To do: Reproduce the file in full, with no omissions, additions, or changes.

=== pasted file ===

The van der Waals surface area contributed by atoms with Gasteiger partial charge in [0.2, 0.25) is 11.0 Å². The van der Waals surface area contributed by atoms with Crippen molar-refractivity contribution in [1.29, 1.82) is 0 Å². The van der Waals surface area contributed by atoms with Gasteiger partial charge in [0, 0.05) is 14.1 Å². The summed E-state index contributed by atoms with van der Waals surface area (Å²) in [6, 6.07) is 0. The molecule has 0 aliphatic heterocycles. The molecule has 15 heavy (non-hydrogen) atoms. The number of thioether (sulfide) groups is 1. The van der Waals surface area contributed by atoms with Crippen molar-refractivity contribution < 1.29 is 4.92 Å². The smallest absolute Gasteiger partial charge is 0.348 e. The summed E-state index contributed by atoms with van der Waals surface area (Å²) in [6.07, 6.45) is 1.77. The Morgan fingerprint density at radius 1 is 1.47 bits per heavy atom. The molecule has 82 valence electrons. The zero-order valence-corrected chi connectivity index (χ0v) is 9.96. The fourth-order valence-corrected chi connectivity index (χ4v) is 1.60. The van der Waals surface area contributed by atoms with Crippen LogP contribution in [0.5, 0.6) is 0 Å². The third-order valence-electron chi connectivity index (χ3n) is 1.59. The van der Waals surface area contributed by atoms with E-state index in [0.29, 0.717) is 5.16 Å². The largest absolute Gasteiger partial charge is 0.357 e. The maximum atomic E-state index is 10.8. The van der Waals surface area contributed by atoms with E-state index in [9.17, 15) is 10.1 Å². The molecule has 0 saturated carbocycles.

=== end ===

The van der Waals surface area contributed by atoms with Gasteiger partial charge in [0.2, 0.25) is 11.0 Å². The van der Waals surface area contributed by atoms with Crippen molar-refractivity contribution in [1.29, 1.82) is 0 Å². The van der Waals surface area contributed by atoms with Gasteiger partial charge in [0, 0.05) is 14.1 Å². The summed E-state index contributed by atoms with van der Waals surface area (Å²) in [6, 6.07) is 0. The molecule has 0 aliphatic heterocycles. The molecule has 15 heavy (non-hydrogen) atoms. The number of thioether (sulfide) groups is 1. The van der Waals surface area contributed by atoms with Crippen molar-refractivity contribution < 1.29 is 4.92 Å². The smallest absolute Gasteiger partial charge is 0.348 e. The summed E-state index contributed by atoms with van der Waals surface area (Å²) in [6.07, 6.45) is 1.77. The Morgan fingerprint density at radius 1 is 1.47 bits per heavy atom. The molecule has 82 valence electrons. The zero-order valence-corrected chi connectivity index (χ0v) is 9.96. The fourth-order valence-corrected chi connectivity index (χ4v) is 1.60. The van der Waals surface area contributed by atoms with Crippen LogP contribution in [0.5, 0.6) is 0 Å². The third-order valence-electron chi connectivity index (χ3n) is 1.59. The van der Waals surface area contributed by atoms with E-state index in [0.29, 0.717) is 5.16 Å². The largest absolute Gasteiger partial charge is 0.357 e. The maximum atomic E-state index is 10.8. The van der Waals surface area contributed by atoms with E-state index in [9.17, 15) is 10.1 Å². The molecule has 0 saturated carbocycles.